We all know the story, Dee formed Howard Aero, Inc. in 1947 and by 1960, when Dee was forty years old, he had almost 1000 employees and an enviable track record of innovation and success with his Howard Aero aircraft.
So why in 1964 did Dee leave the company he founded and built to its international stature to start The Dee Howard Co.?
Up until now, the story has been that Dee wanted to focus on jet aircraft. That is partially true, Dee was always on the cutting edge of technology. But did Dee’s interest in broadening his horizons to include jet aircraft require him to leave Howard Aero, Inc.? Why couldn’t he just expand the product line of Howard Aero, Inc. instead of starting a new company? There must be more to the story… and there is.
The back story as to what really happened provides great insight to Dee, his grit, determination, entrepreneurial and engineering genius.
So what really happened? As Dee told it to me, Howard Aero was doing well, he had built and sold a number of aircraft and one of his customers was a wealthy Mexican industrialist who was very happy with his airplane. One day Dee and his friend/customer were visiting and the Mexican industrialist told Dee that if he would build more planes the industrialist was confident that Dee would have a good market with the industrialist’s friends in Mexico.
Years later, Dee told me that he did not spend money if he did not know where it was coming from. Consistent with that philosophy, Dee was building aircraft in Howard Aero out of operating capital which limited his production capacity. Dee told this to the Mexican industrialist who told Dee that he (the industrialist) would bank role the aircraft production if Dee would increase his production rate and they would split the profits on the aircraft model(s) that the industrialist bank rolled.
Dee agreed, they had a hand shake deal and went to work.
Things were going great in Dee’s relationship with his Mexican friend on their project but Dee told his friend that Dee was concerned that his friend’s pilot was unsafe and expressed concerns for the safety of his friend and other passengers. Dee’s friend thanked him for his concern but ignored the warning, one day, Dee’s worst fears were realized when Dee’s friend and Joint Venture partner were killed in an aircraft accident in which the pilot was the person that Dee warned his friend about. Now Dee had a problem.
Not only had Dee lost his good friend in a tragic accident but all of the costs of the work in process were on the books of Howard Aero, Dee could not get bank financing to cover the debt, and when Dee spoke with his friend’s family about continuing to provide financing and continuing on with the Joint Venture, they said there was nothing in writing, they knew nothing about the deal, and refused to provide any more funding.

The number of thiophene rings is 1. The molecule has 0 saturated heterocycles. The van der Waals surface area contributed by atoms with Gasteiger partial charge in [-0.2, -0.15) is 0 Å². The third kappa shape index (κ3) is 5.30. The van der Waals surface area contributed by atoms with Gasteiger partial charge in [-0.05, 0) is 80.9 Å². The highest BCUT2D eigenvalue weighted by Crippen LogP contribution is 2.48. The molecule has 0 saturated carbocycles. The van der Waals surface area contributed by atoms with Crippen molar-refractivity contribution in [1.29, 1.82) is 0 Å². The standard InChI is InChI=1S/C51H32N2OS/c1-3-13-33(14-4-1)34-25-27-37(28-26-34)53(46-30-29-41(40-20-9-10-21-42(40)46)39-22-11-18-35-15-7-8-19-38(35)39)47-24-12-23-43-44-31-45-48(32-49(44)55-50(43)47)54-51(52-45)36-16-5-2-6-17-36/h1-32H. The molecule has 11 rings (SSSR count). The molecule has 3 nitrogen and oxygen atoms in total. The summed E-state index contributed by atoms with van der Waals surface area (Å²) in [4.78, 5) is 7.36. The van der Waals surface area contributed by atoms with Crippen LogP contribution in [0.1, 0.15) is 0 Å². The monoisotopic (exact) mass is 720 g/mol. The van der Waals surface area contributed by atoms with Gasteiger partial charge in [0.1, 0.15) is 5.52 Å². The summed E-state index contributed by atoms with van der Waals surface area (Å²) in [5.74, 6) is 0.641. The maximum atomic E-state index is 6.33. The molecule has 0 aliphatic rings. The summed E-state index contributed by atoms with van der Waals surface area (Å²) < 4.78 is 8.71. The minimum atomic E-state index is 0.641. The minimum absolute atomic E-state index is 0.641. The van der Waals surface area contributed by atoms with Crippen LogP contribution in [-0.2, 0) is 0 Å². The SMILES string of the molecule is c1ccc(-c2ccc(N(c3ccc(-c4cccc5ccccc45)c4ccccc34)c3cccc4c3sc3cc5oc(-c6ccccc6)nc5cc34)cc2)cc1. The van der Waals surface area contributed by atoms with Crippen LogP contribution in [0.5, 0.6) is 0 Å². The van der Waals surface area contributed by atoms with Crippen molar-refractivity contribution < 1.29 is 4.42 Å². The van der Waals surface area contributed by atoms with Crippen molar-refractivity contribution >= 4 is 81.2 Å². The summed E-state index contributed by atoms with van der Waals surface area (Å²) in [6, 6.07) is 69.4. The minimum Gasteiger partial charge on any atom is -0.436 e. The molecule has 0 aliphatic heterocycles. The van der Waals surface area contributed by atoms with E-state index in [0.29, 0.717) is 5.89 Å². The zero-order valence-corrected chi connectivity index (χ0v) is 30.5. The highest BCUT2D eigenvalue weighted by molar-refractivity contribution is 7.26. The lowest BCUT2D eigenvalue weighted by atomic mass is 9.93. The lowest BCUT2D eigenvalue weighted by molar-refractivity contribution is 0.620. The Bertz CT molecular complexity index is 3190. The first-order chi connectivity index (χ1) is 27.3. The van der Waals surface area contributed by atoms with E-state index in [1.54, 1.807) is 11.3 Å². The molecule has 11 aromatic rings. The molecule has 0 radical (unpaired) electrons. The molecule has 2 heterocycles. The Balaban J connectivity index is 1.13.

The death of Dee’s friend and financial partner was about to take down Howard Aero, Dee had to scramble to find someone else to provide financing for the aircraft production, and pay his suppliers or the game was over. So in typical Dee fashion, he scrambled and did find another potential financial partner but with one big difference. The new prospective financial partner insisted on having a controlling interest in Howard Aero if he was going to provide financing whereas before with the Mexican industrialist he only split the profits on specific aircraft models that were produced and did not have an ownership interest in the company.
Dee had a choice to make, take the deal he was being offered and give up voting control of Howard Aero or do not take the only viable deal he had at the time and Howard Aero would collapse.
Dee took the deal to save the company.
Shortly after the new majority owner had voting control he replaced Dee as head of the company although Dee in reality was still the company, as the new majority owner would soon learn. Not only did the new majority owner replace Dee as head of the company but to add insult to injury not to long thereafter the new majority owner fired Dee altogether.
Can you imagine the impact this had on Dee? Fired from the company he founded in 1947 that had grown to almost 1000 employees by 1960, the largest manufacturing employer in San Antonio at the time, a company with a world class reputation for cutting edge innovation in aviation and here he was out on the street left to his own devices to start over with $2,500 in his pocket and a wife and two kids to support. Absolutely shocking.
But in typical Dee fashion, when he was told the news, his response was “…you are making a hell of a mistake.. “ as the new majority owner would soon learn.
So Dee left Howard Aero, not of his own choosing, and took all of his engineering and entrepreneurial brilliance and stellar reputation for innovative products with him and started The Dee Howard Co. and the rest is history. The majority shareholder of Howard Aero changed the name from Howard Aero, Inc. to Business Aircraft Corp also referred to as BACC (see the photo at the beginning of this article).
Within a few years BACC went out of business. For many years after that, the word on the street was that Dee Howard went bankrupt, Dee was very sensitive to that because neither Dee nor any company that he owned ever went bankrupt and no creditor or customer of Dee or his companies every lost a dime on Dee Howard.
Article by Wayne I. Fagan
- Published: Friday, 27 March 2015
- Category: Howard Aero, Inc.
About the Author
Co-founder and Chair of The Dee Howard Foundation, Wayne entered the private practice of law in San Antonio in September 1969 and met Dee Howard in 1970. Wayne served as Dee’s personal attorney from 1970 to 2007, outside General Counsel of The Dee Howard Co. (DHC) from 1970 to 1988, Senior Vice President and General Counsel of DHC from 1988 to 1990 and member of the Board of Directors and Executive Committee of DHC from 1988 to 1992.